"MLA Morris says, “I think, to David Eby, that assumptions are made that this $6 million was used as an inducement to plead guilty. We don't know the discussions that took place between counsel and the special prosecutor in this case, and they're the ones that negotiated the guilty plea. We will never know what those discussions were all about. As a former police officer, I've been intimately involved in plea bargaining in the past.”

"The discussions between the special prosecutor and defence counsel are not the issue here. The issue is the October 14, 2010 plea deal between the defendants and the ADAG to extinguish the special indemnity agreements by way of an Agreement to Release in exchange for guilty pleas and how that affected the course of justice. And we do in fact know quite a bit about that agreement and the surrounding discussions from the Auditor General’s report.

"Notwithstanding MLA Morris’ reference to the wrong discussions, he has tendered to the Committee his expertise as a police officer with intimate knowledge of plea bargains. Perhaps he would be prepared to assist the Committee’s understanding of how these work in practice by advising:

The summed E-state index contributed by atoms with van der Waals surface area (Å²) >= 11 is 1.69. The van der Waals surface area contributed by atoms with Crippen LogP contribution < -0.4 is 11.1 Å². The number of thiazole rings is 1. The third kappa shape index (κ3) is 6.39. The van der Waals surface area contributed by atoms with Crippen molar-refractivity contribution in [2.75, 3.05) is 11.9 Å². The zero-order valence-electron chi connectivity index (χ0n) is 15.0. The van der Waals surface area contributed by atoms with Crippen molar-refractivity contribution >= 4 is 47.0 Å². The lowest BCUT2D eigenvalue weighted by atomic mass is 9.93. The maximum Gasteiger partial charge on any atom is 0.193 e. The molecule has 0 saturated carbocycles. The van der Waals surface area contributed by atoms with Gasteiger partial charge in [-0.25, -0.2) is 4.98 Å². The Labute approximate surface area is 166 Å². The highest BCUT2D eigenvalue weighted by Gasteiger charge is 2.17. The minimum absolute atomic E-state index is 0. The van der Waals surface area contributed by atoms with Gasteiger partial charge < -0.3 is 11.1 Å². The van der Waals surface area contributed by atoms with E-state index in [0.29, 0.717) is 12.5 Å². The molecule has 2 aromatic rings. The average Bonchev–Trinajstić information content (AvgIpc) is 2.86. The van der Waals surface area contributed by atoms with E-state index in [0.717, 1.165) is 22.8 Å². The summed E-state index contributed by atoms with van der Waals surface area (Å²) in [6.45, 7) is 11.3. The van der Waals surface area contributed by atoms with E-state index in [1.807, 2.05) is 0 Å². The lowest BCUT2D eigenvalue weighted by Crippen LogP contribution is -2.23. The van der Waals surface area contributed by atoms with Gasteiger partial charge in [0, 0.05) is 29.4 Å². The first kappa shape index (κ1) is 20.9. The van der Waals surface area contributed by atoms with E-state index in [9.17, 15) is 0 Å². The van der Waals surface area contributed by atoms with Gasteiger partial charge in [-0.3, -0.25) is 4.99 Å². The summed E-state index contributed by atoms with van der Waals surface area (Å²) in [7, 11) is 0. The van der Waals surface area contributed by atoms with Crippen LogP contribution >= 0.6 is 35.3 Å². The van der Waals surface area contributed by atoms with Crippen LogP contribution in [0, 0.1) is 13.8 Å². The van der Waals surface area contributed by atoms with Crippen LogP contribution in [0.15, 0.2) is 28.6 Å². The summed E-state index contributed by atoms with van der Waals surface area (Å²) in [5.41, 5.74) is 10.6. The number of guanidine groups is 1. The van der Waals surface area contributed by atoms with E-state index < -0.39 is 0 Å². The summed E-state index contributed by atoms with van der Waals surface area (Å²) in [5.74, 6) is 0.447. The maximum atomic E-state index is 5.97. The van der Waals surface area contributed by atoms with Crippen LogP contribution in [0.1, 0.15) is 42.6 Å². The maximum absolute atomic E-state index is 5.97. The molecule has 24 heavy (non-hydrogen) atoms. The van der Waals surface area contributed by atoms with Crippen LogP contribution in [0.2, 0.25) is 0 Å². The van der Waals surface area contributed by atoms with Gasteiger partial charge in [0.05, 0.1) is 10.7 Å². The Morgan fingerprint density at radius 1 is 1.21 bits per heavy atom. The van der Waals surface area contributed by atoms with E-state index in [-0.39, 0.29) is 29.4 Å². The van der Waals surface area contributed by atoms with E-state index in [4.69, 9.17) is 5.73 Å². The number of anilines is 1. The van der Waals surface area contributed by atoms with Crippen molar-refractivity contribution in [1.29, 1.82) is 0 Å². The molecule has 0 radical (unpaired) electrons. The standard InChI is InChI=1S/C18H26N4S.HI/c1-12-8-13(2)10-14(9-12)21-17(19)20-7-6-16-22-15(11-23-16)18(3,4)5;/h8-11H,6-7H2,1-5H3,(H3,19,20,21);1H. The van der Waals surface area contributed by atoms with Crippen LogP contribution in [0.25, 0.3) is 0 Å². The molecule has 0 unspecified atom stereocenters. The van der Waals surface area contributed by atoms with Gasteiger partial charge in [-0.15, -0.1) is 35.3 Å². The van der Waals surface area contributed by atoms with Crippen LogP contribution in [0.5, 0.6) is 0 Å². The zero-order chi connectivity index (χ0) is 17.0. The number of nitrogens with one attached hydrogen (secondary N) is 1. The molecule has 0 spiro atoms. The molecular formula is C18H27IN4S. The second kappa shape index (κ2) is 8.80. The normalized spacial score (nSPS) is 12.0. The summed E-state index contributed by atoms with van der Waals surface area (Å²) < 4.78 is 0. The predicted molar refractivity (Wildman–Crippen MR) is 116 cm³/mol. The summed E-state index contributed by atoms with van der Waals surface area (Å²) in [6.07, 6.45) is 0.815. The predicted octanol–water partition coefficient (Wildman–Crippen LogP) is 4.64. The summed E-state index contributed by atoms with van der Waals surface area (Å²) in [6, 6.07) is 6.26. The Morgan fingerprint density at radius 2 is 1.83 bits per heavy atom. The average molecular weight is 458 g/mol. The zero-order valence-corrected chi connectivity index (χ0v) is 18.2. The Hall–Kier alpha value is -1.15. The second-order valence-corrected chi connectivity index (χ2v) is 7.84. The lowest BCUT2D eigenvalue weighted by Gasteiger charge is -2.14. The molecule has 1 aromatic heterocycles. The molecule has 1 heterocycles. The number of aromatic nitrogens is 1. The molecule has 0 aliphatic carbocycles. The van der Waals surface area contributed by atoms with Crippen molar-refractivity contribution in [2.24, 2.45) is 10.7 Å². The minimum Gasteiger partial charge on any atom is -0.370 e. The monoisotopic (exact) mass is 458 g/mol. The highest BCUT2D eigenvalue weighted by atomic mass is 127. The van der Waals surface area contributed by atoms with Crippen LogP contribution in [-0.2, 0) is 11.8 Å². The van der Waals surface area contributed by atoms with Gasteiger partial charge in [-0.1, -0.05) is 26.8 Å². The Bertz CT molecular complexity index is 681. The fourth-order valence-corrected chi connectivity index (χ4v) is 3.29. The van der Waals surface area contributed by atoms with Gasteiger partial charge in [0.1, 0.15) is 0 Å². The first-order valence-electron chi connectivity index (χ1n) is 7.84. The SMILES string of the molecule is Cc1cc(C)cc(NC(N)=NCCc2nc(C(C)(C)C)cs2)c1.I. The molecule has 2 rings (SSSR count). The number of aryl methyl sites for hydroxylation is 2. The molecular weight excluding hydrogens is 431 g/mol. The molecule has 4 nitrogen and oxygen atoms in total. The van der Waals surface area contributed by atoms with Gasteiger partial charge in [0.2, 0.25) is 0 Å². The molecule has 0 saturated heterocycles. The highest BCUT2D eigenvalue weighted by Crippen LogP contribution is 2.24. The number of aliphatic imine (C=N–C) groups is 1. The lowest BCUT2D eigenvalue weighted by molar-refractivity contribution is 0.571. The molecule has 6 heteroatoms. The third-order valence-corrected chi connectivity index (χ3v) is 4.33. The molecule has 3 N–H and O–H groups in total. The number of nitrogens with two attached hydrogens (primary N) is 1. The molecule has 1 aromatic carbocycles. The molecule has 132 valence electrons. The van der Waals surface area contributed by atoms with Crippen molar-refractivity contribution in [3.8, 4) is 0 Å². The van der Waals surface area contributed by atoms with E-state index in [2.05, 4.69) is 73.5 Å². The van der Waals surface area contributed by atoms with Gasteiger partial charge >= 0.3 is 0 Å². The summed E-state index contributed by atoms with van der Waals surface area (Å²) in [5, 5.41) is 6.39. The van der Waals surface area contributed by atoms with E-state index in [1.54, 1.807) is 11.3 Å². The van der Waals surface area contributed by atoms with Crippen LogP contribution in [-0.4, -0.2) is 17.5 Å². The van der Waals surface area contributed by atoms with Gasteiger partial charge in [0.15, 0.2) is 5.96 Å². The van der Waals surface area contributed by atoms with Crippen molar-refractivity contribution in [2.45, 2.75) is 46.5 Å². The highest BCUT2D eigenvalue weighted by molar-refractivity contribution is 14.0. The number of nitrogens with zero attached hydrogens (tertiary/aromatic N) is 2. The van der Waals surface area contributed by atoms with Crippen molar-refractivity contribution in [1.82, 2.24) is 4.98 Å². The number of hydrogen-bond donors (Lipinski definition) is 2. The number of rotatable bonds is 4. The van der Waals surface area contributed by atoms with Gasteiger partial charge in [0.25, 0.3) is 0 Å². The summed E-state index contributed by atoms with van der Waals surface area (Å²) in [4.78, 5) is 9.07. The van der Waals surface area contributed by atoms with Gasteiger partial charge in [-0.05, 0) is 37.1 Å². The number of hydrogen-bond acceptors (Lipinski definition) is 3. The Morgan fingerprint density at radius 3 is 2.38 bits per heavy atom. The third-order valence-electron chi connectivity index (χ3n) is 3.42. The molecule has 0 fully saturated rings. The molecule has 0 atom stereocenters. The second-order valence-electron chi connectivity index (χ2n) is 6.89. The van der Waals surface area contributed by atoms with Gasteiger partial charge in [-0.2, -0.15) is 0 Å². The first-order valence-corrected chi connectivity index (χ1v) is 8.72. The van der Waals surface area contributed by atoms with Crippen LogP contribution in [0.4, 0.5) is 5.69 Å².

• how many plea bargains he witnessed or was a part of that involved securing guilty pleas through cash payments by the Crown to the defendants;
  • the amount of the highest cash payment;
  • whether the court was advised of these payments made in exchange for guilty pleas; and
  • what action he took as a police officer regarding these payments.
"In the event MLA Morris has no plea bargains of this nature to report in his experience, perhaps he could advise the Committee why that would be, whether one of that nature would be illegal, and what the duty of the Committee would be if it discovered through its deliberations on the Basi/Virk indemnities that government officials may have been party to such a plea bargain."
__________________________________
¹Lucian E. Dervan and Vanessa A. Edkins Ph.D., The Innocent Defendant' s Dilemma: An Innovative Empirical Study of Plea Bargaining' s Innocence Problem, 103 J . Crim. L. & Criminology 1 (2013).
http://scholarlycommons.law.northwestern.edu/jclc/vol103/iss1/1

From the platform document "A New Era for British Columbia"

Where BC. Liberals' ethical code is written.